Morning top 5: Trump team clashes with media over inauguration crowd size; at least 32 dead after train derails in India

The top stories this Sunday morning...

The White House has accused the media of dishonestly reporting the size of the crowd at Donald Trump's inauguration - despite photographic and other evidence to the contrary.

In his first ever briefing, Press Secretary Sean Spicer said it had been "the largest audience" to ever witness an inauguration - a claim contradicted by side-by-side photos showing large empty spaces compared to 2009.

Meanwhile President Trump used a visit to CIA Headquarters in Virginia to tell those in attendance that the media 'invented' his feud with the intelligence community.


More than a million people around the world have joined women's marches to protest against Donald Trump's presidency - which included demonstrations in Galway, Dublin, Belfast, London and Paris.

The British Prime Minister Theresa May will become the first foreign leader to meet Donald Trump in Washington since becoming US President.

A post-Brexit free-trade deal is expected to top the agenda during Friday's visit.


At least 32 people have been killed and dozens injured after an express train derailed in southern India.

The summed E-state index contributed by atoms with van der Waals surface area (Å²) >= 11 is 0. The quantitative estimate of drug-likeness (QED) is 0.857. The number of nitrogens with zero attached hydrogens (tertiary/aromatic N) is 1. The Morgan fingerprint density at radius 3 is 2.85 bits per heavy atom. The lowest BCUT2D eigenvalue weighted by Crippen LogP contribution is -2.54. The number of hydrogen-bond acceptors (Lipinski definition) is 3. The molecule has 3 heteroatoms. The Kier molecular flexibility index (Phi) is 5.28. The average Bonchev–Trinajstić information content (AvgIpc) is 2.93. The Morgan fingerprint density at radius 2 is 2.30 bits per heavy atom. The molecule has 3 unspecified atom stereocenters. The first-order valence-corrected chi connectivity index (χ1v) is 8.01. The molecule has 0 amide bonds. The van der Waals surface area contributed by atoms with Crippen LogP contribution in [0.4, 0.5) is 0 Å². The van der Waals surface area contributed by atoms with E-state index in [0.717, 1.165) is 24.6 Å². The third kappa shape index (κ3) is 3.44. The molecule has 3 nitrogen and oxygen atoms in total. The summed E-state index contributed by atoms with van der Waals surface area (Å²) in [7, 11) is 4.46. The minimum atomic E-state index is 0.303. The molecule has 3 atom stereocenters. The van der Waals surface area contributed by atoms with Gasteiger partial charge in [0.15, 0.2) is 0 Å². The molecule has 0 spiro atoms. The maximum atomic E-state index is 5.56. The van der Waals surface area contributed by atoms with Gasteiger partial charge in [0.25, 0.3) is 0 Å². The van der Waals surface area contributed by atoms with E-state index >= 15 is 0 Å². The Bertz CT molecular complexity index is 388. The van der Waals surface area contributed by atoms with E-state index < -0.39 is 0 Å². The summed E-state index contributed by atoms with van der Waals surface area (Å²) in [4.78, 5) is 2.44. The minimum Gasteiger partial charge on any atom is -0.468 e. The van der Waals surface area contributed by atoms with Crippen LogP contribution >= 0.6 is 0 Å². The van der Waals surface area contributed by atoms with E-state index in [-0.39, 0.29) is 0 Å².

Nine coaches came off the tracks in the state of Andhra Pradesh.

Local police say most of those hurt were in the sleeper carriages.


Fianna Fáil are six points ahead of Fine Gael according to the latest opinion poll in today's Sunday Times.

Fine Gael is down three points to 23%, while Enda Kenny is the most unpopular party leader - down four points to 29%.

The biggest winners of the first poll of the year are unaligned independents, up 6 points to 15% - their highest level of support in several years.


The Gambia's former leader has left the country for Equatorial Guinea, after finally agreeing to step down from office.

For weeks, Yahya Jammeh had been refusing to hand over power, despite losing an election in December.

Military forces from neighbouring countries threatened to intervene and he eventually agreed to quit.